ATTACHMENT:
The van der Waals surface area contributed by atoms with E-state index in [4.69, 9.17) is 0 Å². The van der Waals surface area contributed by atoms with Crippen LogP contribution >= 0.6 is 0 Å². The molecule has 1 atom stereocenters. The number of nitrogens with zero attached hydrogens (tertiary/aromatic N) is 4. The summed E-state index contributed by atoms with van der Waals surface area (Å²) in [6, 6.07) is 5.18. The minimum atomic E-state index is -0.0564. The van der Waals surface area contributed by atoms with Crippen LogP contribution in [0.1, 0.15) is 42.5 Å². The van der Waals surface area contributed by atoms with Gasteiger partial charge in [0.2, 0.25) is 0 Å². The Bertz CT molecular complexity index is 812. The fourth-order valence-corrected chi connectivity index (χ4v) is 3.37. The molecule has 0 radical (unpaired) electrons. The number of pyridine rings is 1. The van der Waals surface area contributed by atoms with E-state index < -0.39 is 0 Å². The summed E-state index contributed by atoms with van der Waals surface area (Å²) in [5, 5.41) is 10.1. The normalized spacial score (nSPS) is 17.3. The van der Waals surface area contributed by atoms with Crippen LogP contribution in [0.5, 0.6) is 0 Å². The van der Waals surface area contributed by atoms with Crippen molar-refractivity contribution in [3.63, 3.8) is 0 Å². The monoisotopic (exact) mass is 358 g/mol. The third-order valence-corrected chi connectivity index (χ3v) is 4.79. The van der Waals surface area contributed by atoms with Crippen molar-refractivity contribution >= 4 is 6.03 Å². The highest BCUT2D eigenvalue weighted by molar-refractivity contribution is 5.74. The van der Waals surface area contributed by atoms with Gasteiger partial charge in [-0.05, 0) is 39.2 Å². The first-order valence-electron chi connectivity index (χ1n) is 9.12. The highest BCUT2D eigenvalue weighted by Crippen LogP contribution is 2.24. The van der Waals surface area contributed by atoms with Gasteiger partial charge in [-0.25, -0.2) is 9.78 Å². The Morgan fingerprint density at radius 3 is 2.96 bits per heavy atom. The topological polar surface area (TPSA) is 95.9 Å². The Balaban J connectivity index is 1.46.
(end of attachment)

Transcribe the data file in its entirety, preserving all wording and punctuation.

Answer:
The van der Waals surface area contributed by atoms with E-state index in [4.69, 9.17) is 0 Å². The van der Waals surface area contributed by atoms with Crippen LogP contribution >= 0.6 is 0 Å². The molecule has 1 atom stereocenters. The number of nitrogens with zero attached hydrogens (tertiary/aromatic N) is 4. The summed E-state index contributed by atoms with van der Waals surface area (Å²) in [6, 6.07) is 5.18. The minimum atomic E-state index is -0.0564. The van der Waals surface area contributed by atoms with Crippen LogP contribution in [0.1, 0.15) is 42.5 Å². The van der Waals surface area contributed by atoms with Gasteiger partial charge in [0.2, 0.25) is 0 Å². The Bertz CT molecular complexity index is 812. The fourth-order valence-corrected chi connectivity index (χ4v) is 3.37. The molecule has 0 radical (unpaired) electrons. The number of pyridine rings is 1. The van der Waals surface area contributed by atoms with E-state index < -0.39 is 0 Å². The summed E-state index contributed by atoms with van der Waals surface area (Å²) in [5, 5.41) is 10.1. The normalized spacial score (nSPS) is 17.3. The van der Waals surface area contributed by atoms with Crippen LogP contribution in [0.5, 0.6) is 0 Å². The van der Waals surface area contributed by atoms with Crippen molar-refractivity contribution in [3.63, 3.8) is 0 Å². The monoisotopic (exact) mass is 358 g/mol. The third-order valence-corrected chi connectivity index (χ3v) is 4.79. The van der Waals surface area contributed by atoms with Crippen molar-refractivity contribution >= 4 is 6.03 Å². The highest BCUT2D eigenvalue weighted by molar-refractivity contribution is 5.74. The van der Waals surface area contributed by atoms with Gasteiger partial charge in [-0.05, 0) is 39.2 Å². The first-order valence-electron chi connectivity index (χ1n) is 9.12. The highest BCUT2D eigenvalue weighted by Crippen LogP contribution is 2.24. The van der Waals surface area contributed by atoms with Gasteiger partial charge in [-0.25, -0.2) is 9.78 Å². The Morgan fingerprint density at radius 3 is 2.96 bits per heavy atom. The topological polar surface area (TPSA) is 95.9 Å². The Balaban J connectivity index is 1.46.